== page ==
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Lua v. United States

United States Court of Appeals, Federal Circuit

December 15, 2016

ARMANDO SANDOVAL LUA, YADIRA SANDOVAL, Plaintiffs-Appellants
v.
UNITED STATES, Defendant-Appellee

         Appeal from the United States Court of Federal Claims in No. 1:13-cv-00095-CFL, Judge Charles F. Lettow.

          Sean H. Colon, Sean H. Colon, Inc., Woodland, CA, argued for plaintiffs-appellants.

          Regina S. Moriarty, Tax Division, United States Department of Justice, Washington, DC, argued for defendant-appellee. Also represented by Richard Farber, Caroline D. Ciraolo.

          Before Prost, Chief Judge, Wallach and Chen, Circuit Judges.

          Wallach, Circuit Judge.

         Armando Sandoval Lua and Yadira Sandoval (together, "the Sandovals") appeal from the decision of the U.S. Court of Federal Claims ("Claims Court") granting summary judgment in favor of the United States ("Government") as to certain tax refunds claimed by the Sandovals. See Sandoval Lua v. United States, 123 Fed.Cl. 269, 277 (2015). We affirm.

         Background

         In 2006, the U.S. Internal Revenue Service ("IRS") opened an audit of the Sandovals' tax return for the 2004 fiscal year. Appellee's Suppl. App. ("SA") 3. The IRS later expanded this audit to include the 2003 and 2005 fiscal years.[1] SA 44. The Sandovals met with an IRS agent several times and went over the proposed adjustments to the Sandovals' taxable income and, thus, outstanding tax liability owed, for the 2003 and 2004 fiscal years. SA 44-47. During this process, the Sandovals signed two key documents; in Form 4549, they waived their right to a notice of deficiency for the years 2003 and 2004, and in Form 872, they consented to extend the statute of limitations period for the 2003 fiscal year through December 31, 2008. SA 34, 36-37. The Sandovals hired representation and obtained audit reconsideration. SA 42, 46.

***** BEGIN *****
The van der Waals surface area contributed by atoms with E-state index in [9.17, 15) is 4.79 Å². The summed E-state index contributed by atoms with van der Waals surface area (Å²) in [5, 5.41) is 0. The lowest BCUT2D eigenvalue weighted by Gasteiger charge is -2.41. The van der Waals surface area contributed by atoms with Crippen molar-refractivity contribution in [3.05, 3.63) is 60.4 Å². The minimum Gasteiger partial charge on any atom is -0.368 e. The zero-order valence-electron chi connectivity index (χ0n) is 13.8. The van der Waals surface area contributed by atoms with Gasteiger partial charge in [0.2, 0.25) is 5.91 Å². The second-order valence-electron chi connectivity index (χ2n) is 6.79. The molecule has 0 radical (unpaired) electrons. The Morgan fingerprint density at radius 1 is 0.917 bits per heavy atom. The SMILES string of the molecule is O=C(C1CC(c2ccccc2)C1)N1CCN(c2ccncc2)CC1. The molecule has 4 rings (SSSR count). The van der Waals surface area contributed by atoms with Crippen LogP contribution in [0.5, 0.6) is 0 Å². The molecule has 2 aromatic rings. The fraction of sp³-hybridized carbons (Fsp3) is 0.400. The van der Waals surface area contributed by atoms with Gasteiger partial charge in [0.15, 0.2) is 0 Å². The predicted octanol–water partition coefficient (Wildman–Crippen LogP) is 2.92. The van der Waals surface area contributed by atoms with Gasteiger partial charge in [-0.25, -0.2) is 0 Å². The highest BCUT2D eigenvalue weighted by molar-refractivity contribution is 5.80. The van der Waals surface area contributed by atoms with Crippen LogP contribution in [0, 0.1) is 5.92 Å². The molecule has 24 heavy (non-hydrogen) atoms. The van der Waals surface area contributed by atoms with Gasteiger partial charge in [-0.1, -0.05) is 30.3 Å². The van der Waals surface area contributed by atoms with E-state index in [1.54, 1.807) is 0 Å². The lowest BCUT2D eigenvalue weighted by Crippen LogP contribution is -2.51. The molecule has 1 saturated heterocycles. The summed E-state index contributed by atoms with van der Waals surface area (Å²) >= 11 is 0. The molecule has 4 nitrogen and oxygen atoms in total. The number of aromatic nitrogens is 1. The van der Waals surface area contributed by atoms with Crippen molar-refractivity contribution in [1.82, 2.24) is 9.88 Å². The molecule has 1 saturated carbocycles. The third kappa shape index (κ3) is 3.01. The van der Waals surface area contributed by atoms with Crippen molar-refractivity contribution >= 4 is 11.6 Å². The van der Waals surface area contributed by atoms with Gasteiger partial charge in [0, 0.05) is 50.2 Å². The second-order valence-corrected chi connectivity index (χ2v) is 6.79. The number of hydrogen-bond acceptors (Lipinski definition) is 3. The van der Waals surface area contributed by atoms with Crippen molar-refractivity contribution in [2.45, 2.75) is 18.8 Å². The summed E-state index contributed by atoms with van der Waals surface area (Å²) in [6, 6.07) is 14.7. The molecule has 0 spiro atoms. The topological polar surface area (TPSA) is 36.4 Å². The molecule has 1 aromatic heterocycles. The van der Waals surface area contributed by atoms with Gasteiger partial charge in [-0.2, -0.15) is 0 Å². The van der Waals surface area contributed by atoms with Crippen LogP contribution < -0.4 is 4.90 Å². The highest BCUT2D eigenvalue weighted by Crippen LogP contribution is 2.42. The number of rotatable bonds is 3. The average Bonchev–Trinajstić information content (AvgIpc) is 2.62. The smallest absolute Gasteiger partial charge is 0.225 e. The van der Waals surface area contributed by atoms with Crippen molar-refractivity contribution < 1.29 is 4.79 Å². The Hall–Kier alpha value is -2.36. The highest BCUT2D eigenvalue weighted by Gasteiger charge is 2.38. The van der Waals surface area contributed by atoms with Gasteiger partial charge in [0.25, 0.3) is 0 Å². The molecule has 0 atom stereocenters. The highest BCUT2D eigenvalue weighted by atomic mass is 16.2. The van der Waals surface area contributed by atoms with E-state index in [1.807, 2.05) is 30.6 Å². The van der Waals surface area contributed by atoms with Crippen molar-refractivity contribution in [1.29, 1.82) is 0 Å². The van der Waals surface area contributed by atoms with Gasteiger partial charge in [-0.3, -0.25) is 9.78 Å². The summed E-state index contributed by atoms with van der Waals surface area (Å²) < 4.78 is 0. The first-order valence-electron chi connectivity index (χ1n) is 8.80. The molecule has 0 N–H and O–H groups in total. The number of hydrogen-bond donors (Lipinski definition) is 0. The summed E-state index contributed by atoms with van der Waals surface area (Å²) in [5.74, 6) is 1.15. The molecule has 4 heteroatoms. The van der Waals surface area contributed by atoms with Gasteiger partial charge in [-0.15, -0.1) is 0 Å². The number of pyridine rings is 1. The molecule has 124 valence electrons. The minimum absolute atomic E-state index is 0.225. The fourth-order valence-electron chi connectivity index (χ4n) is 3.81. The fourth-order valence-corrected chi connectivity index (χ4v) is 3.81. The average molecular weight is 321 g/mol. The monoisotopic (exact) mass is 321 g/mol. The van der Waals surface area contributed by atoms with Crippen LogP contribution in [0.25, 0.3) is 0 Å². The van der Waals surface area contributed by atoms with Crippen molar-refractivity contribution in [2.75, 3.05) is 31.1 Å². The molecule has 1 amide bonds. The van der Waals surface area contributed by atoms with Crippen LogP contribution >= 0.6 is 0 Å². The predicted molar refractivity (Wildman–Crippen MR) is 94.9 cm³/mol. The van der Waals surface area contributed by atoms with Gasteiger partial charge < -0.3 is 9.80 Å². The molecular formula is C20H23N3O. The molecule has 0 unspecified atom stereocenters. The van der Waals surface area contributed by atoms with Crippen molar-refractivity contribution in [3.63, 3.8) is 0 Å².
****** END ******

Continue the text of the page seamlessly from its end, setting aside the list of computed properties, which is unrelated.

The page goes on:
On reconsideration, the IRS assessed deficiencies for the 2003 and 2004 fiscal years in the amounts of $60, 274 and $87, 566, respectively. SA 3, 9. IRS agents thereafter continued to meet and confer with the Sandovals' representative in the following months to prepare amended returns for 2003 and 2004. SA 46-47.

         The Sandovals filed amended tax returns in June 2008 for the amounts owed that they considered to be "substantially correct, " and requested abatements that roughly totaled the outstanding amounts assessed but not paid. SA 58, 59-77 (2003 amended tax return), 78-95 (2004 amended tax return); see also SA 156 at 58:6-7 (deposition of Ms. Sandoval in which she states that they sent checks to the IRS that were "an estimate of―only of the money that we owed"). The returns included two checks and an accompanying letter from their representative stating that the checks were to be applied to the Sandovals' income tax liability for 2003 and 2004, and that "any overpayment" should be contributed to other years' outstanding amounts due. SA 58. The IRS granted a substantial portion of the requested abatements, such that these checks and overpayment credits satisfied the Sandovals' tax deficiencies in full from 2003 and 2004.[2]SA 4, 10.

         In 2010, the Sandovals filed a second set of amended returns for 2003 and 2004 seeking a full refund of funds remitted plus amounts applied as overpayments from other tax years, totaling approximately $101, 000. Appellants' Suppl. App. 27-69. The IRS denied the claims for refund and denied appeal in 2012. SA 140-49, 151-52.

         The Sandovals filed suit in the Claims Court seeking the same relief. The Sandovals contended that they were entitled to the remitted funds on any of the following grounds: (1) they withdrew consent to assessment without notice of deficiency and never received subsequent notice; (2) the 2008 funds were applied after the three year statute of limitations for assessment had expired; or (3) the 2008 funds were given as refundable deposits rather than as tax payments. The Claims Court granted summary judgment in favor of the Government and denied a cross-motion for summary judgment, finding that as a matter of law the Sandovals were not entitled to the claimed refunds. Sandoval Lua, 123 Fed.Cl. at 277.

         The Sandovals subsequently filed this appeal. This court has jurisdiction pursuant to ...


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